Surgery Alternatives To Help With Your Aging Dog's Bone And Joint Disease
Face it. Your dog just isn't as nimble as he or she was as a lively 5-year-old. The signs of bone and joint disease can creep up slowly, or you may wake up one day and your furry friend suddenly no longer wants to jump up on his or her favorite spot on the sofa. It can be heartbreaking, but it's a natural part of aging. However, just because it's natural doesn't mean you can't do something to ease your pup's pain and improve quality of life.
When a younger dog experiences a bone or joint disorder such as dysplasia, osteochondritis, bone spurs, intervertebral disc disease, or arthritis, your veterinarian has a number of options for treating the disease or at least reducing the pain. He or she can prescribe pain killers such as non-steroidal anti-inflammatory drugs (NSAIDS), and if necessary, surgery. Although these methods have a degree of risk associated with them, when used properly, the benefits typically outweigh the problems. However, in older dogs, the risks are exacerbated. An older dog's liver may not be able to break down or properly filter the NSAIDS from the blood, resulting in serious side effects. And surgery in an older dog is also riskier because of possible liver problems, and the body of an older dog takes longer to heal properly. For these reasons, veterinarians are reluctant to use these methods, and an increasing number of them are turning to alternative treatments. Here are some that you may want to consider to relieve your dog's distress and make his or her golden years more golden.
Acupuncture is basically the same process in dogs as it is in humans. This ancient Chinese healing technique is based on the belief that there is a vital energy called chi that flows throughout the body through pathways called meridians. Practitioners of acupuncture believe that an imbalance of this energy (too much, too little, or blocked flow) results in disease. They believe that by inserting extremely thin acupuncture needles into specific points along these pathways, they can rebalance the energy and return the body to its naturally healthy state. It has been used in humans to treat a variety of conditions, including arthritis, and is becoming a popular form of alternative therapy for certain conditions in animals.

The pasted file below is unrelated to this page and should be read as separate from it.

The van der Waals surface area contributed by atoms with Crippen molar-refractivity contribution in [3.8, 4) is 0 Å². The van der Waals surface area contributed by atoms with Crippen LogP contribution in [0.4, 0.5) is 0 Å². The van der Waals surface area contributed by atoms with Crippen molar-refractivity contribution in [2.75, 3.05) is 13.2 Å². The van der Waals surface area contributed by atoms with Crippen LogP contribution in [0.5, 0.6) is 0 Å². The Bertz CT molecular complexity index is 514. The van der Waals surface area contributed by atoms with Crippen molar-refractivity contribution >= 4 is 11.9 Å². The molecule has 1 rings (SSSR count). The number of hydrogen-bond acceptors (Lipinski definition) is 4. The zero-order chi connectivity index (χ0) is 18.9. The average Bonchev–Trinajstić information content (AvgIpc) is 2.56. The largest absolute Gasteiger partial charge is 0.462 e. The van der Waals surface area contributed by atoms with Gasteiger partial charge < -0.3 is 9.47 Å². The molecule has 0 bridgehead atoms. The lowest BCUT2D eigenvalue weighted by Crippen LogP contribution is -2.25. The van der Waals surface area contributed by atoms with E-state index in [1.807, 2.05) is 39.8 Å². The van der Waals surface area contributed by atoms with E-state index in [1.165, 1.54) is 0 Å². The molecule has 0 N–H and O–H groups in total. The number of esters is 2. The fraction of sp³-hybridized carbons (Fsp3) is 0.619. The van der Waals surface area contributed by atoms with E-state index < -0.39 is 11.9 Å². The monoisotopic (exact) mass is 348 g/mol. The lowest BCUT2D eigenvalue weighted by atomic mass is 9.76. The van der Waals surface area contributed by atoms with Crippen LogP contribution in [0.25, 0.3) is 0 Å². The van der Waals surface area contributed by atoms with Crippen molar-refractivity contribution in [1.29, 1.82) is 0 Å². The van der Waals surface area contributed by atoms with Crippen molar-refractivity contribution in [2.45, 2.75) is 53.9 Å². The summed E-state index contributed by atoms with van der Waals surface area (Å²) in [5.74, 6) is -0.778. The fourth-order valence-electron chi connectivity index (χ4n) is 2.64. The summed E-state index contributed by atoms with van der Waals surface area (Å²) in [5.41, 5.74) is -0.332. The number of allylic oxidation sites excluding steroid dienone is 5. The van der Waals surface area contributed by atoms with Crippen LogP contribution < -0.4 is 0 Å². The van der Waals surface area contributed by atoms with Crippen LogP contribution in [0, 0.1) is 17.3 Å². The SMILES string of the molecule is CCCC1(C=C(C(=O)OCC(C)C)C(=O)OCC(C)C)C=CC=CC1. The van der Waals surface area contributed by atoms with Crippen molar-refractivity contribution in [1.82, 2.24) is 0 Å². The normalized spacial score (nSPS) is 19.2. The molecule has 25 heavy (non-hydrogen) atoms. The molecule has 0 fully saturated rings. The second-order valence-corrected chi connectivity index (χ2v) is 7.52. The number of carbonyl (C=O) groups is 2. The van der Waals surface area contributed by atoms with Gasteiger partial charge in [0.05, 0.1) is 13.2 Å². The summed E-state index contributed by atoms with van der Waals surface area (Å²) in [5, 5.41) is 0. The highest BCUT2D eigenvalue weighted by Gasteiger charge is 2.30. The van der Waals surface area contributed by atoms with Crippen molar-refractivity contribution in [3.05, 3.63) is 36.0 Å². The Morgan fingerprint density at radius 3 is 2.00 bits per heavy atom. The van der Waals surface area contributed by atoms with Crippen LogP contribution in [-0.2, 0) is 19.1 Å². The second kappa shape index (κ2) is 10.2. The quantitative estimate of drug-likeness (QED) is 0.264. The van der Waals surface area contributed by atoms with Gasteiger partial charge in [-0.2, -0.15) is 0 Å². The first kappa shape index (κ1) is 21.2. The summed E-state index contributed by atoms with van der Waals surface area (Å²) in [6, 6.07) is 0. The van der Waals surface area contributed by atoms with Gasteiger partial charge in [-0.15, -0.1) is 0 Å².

Many owners are concerned that the insertion of needles into the relevant acupuncture points is painful for a dog. However, the needles are so fine that dog patients are usually unaware of them, and they typically relax after needle insertion. The acupuncturist will set up a suitable schedule for treatments, which are cumulative and will decrease once notable improvements are seen. Your regular veterinarian should be able to tell you if acupuncture is a good option and help you find a qualified acupuncturist.
By using manual manipulation and stretching and strengthening exercises, a pet physiotherapist can help a dog retain muscle mass, increase flexibility, and restore proper movement to an arthritic joint. Typically, a dog will start out having physiotherapy sessions several times a week and decrease as the joint improves. Over time, physiotherapy can significantly decrease your dog's pain and increase his or her mobility.
Hydrotherapy or water therapy is just as it sounds—physical therapy in a pool. The water supports your furry friend and reduces the stress on his or her joints while exercising the surrounding muscles. The warm water also increases relaxation and relieves pain. Not all dogs are natural swimmers, so be sure to introduce hydrotherapy to your dog in a controlled environment with a trained animal hydrotherapist.
In addition to a high-quality dog food, many dogs benefit from supplements, including antioxidant vitamins C and E, as well as products containing glucosamine, chondroitin, and MSM. These supplements can reduce the wear and tear on the cartilage lining the joints and may even help to repair it. Fish oil can also help prevent erosion of the cartilage and can lubricate the joint to allow freer movement with less pain.
If your senior dog is suffering with the joint problems that come with age, there are several ways to help increase mobility while reducing the pain. So before you opt for a risky surgery or jump to prescription pain medications, check into these and other natural remedies. Click here for more information.